Last night's posting reminded me that I hadn't yet discussed the "clinic" on October 28th at the Syracuse Invitational. The topic was "Riding the Top-level Performance Horse in Every Discipline" and was demonstrated by Anne Kursinski, Ian Millar and Courtney King-Dye. And I could go through the entire event, moment by moment, but that's precisely the reason why I've been holding off on writing this post -- that seems kinda boring to do. So, let me just give you my impressions of it and why my post on the blue tongue controversy reminded me of that night.
See, the basic conceit of the evening was to demonstrate how riders in Hunter, Jumpers and Dressage all use the same foundation to training their horses. The idea was for the audience to watch the warm-up portion of the session to observe the similarities in training and riding. Straightness, throughness, lateral softness, good transitions, true bends and so forth and so on. And I don't knock it. It's all true. However, I just want to point out that Ian Millar was simply outstanding and completely outshadowed his fellow ringmates. His reins were droopy, his horse forward and super responsive, and he sat there extremely quietly as if doing nothing. And yet, the whenever John Madden (the announcer) would direct our attention to the beauty and art of riding, he immediately directed our attention to Courtney King-Dye.
Dressage, in theory, is supposed to equal harmony. But when reflected into reality, this is not the case. When will we feel confident enough to acknowledge that? Ian Millar epitomized all of the tenets of what good high-level dressage should be, and here I was being instructed to worship Courtney. She was fine, end of story. The horse looked a tad tense and she looked like she was very active in a workmanlike way. Not my idea of beauty in motion, but not terrible. Just not my dressage ideal. Particularly (and this brings me to the point of the blue tongue controversy) when you realize that her horse was ever so slightly behind the vertical during the entire ride that night. That's really what gets my goat. We have gotten to a point in dressage where our we don't even seem to remember what a proper frame looks like anymore. And the problem is exacerbated by riders showing and giving public demonstrations with their horses behind the vertical slightly.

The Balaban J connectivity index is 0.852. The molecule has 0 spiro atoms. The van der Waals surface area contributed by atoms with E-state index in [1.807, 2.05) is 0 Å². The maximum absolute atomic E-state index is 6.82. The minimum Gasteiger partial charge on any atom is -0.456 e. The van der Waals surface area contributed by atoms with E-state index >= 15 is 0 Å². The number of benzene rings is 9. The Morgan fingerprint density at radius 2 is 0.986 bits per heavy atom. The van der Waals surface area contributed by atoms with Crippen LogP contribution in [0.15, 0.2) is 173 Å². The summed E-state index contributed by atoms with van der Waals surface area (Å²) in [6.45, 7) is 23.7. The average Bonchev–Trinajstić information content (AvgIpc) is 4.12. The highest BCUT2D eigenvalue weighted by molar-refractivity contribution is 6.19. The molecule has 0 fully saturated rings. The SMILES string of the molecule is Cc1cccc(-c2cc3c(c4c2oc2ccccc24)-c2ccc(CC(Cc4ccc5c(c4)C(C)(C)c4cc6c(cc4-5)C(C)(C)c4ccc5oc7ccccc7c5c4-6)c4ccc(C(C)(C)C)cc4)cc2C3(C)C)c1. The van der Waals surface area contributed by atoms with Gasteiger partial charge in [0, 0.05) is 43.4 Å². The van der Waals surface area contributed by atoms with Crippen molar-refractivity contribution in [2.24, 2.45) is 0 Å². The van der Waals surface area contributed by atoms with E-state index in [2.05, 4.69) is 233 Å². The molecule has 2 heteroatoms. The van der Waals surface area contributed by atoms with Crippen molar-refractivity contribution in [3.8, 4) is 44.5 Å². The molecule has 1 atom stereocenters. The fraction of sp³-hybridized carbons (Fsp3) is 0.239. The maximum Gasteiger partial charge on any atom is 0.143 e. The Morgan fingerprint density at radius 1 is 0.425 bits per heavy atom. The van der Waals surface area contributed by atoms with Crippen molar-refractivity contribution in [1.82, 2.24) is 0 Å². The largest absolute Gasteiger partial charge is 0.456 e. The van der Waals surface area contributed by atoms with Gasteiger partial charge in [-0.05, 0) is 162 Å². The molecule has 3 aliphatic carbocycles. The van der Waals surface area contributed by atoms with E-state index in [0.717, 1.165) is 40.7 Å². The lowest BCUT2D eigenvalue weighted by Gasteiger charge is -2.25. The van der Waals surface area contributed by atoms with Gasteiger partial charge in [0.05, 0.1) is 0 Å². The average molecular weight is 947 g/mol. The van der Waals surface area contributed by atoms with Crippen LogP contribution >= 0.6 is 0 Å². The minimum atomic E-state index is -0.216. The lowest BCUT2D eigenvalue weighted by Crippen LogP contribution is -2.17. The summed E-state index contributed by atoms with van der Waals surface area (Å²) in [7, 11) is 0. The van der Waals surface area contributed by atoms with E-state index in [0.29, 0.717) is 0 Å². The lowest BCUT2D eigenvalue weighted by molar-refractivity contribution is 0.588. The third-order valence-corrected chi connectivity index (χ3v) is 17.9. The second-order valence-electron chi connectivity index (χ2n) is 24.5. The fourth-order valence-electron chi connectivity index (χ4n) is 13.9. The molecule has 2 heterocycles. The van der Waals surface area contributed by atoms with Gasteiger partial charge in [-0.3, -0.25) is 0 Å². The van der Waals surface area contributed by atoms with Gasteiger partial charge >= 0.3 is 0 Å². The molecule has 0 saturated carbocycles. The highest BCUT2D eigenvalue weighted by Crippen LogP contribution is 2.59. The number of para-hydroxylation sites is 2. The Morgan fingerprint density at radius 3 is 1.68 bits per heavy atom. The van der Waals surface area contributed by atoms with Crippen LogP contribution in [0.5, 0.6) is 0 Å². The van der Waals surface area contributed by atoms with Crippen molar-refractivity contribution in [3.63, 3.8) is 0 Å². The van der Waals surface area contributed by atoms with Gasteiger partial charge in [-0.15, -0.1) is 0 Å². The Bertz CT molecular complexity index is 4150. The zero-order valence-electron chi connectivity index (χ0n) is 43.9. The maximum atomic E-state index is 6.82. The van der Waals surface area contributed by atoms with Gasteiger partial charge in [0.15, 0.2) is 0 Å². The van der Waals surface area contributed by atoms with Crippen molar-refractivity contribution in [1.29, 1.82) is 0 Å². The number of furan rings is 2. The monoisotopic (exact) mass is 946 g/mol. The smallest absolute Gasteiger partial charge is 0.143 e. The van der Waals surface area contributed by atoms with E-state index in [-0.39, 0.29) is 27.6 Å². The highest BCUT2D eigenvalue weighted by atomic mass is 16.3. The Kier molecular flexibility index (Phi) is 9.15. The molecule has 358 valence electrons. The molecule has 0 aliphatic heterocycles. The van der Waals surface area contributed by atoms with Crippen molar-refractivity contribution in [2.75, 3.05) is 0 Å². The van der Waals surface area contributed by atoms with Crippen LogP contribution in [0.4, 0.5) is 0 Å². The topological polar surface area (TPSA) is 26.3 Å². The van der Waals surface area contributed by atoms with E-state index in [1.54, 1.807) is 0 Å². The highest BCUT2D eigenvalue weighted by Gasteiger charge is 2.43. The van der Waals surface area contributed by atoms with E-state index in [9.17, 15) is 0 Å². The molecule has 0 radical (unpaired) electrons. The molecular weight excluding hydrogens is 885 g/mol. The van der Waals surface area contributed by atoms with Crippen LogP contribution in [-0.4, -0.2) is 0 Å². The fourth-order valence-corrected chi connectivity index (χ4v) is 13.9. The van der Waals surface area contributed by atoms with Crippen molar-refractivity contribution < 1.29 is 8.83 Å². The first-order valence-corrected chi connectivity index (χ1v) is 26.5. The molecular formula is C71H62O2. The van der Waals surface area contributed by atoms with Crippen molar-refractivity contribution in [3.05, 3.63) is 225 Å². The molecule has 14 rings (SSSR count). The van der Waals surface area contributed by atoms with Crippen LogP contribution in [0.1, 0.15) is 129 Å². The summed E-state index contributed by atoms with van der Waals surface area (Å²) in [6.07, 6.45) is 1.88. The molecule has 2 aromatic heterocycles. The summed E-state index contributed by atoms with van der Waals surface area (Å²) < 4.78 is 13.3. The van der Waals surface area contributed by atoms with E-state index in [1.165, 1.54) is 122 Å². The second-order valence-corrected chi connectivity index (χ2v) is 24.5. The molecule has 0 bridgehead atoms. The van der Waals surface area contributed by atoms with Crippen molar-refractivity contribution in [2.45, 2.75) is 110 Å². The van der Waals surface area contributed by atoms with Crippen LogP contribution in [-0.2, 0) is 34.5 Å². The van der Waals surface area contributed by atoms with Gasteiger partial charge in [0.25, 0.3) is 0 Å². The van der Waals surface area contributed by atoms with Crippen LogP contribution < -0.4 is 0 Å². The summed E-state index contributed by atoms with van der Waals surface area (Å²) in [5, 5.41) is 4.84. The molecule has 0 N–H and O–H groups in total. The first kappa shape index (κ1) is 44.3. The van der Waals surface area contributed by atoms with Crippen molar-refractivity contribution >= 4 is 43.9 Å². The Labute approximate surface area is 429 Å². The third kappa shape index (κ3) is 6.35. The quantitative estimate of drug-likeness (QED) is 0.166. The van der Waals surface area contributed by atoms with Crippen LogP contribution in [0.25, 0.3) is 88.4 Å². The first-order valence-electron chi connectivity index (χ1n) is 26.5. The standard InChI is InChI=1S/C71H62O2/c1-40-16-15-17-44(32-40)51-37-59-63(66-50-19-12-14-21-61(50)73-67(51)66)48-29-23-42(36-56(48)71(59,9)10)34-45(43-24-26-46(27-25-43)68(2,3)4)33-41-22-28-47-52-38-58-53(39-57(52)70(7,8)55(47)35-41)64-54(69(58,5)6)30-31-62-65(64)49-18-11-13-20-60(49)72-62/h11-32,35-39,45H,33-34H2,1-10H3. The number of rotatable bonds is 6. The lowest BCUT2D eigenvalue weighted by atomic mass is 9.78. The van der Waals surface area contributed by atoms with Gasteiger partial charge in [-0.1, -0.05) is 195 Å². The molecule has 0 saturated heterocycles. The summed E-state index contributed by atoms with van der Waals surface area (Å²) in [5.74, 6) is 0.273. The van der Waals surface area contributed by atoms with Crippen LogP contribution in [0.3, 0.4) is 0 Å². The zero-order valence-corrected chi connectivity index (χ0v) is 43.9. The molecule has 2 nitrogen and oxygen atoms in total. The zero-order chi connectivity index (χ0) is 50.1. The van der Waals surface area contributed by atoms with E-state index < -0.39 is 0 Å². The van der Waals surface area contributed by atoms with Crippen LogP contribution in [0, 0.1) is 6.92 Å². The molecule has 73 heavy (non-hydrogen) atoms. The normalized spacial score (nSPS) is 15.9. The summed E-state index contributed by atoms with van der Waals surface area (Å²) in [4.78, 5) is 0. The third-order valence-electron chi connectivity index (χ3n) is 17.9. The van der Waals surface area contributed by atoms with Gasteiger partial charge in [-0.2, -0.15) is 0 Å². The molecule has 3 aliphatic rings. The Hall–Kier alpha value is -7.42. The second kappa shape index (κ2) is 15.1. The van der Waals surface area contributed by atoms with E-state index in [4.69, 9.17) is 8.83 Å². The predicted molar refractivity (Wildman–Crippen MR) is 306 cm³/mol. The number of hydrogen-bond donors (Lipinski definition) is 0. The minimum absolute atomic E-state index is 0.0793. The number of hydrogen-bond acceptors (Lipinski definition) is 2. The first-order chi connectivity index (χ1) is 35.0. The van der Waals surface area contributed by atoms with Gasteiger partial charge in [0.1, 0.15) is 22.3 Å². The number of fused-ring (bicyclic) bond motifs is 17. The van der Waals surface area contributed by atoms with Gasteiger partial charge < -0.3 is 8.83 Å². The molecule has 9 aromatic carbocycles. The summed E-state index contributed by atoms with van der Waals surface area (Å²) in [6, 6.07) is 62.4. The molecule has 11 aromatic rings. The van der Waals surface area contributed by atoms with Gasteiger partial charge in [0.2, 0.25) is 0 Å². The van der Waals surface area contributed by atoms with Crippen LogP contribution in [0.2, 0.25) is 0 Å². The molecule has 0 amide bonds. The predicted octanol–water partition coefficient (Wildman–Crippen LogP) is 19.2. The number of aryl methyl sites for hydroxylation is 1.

Sometimes a rider does long and low, stretchy frames. Sometimes you might ask for a slightly deeper frame than you would compete in. Everyone does this; it's called training. The problem I have is when a training frame replaces the competition frame. When you are a top rider it is your responsibility to educate your audience and ensure they are viewing a correct representation of your sport. Mistakes happen, no doubt. But 45 minutes of a horse never coming in front of the vertical should NEVER happen. On the vertical at the very least, but BTV for 35 min of the entire ride is amateurish. If you can ride at Grand Prix, surely your horse is strong enough to carry himself properly. If not, you have no business doing demonstrations or showing. You need to stay at home and put some more work into the horse.
Ian Millar's horse, by comparison, was lovely to watch because his frame was up, nose poked out more often than not. Sure, he wasn't as collected as Courtney's horse, but his movement was free and joyous to watch. Dressage is present in a variety of riding styles; it is the harmonious elevation of a natural way of going. And if you ask me Ian Millar's jumper embodied that expression in a way that Courtney King-Dye's horse did not.
This though, is the deeper problem within dressage itself and is what leads to people riding deeper and deeper and eventually trying rollkur. It is the absolute fear (for lack of a better word) that the horse should ever approach the vertical, let alone come above the vertical. We are so busy softening and suppling that we seem to forget to ride up and out. And if the general public only sees riding like this, then not many people can distinguish between what's right and wrong.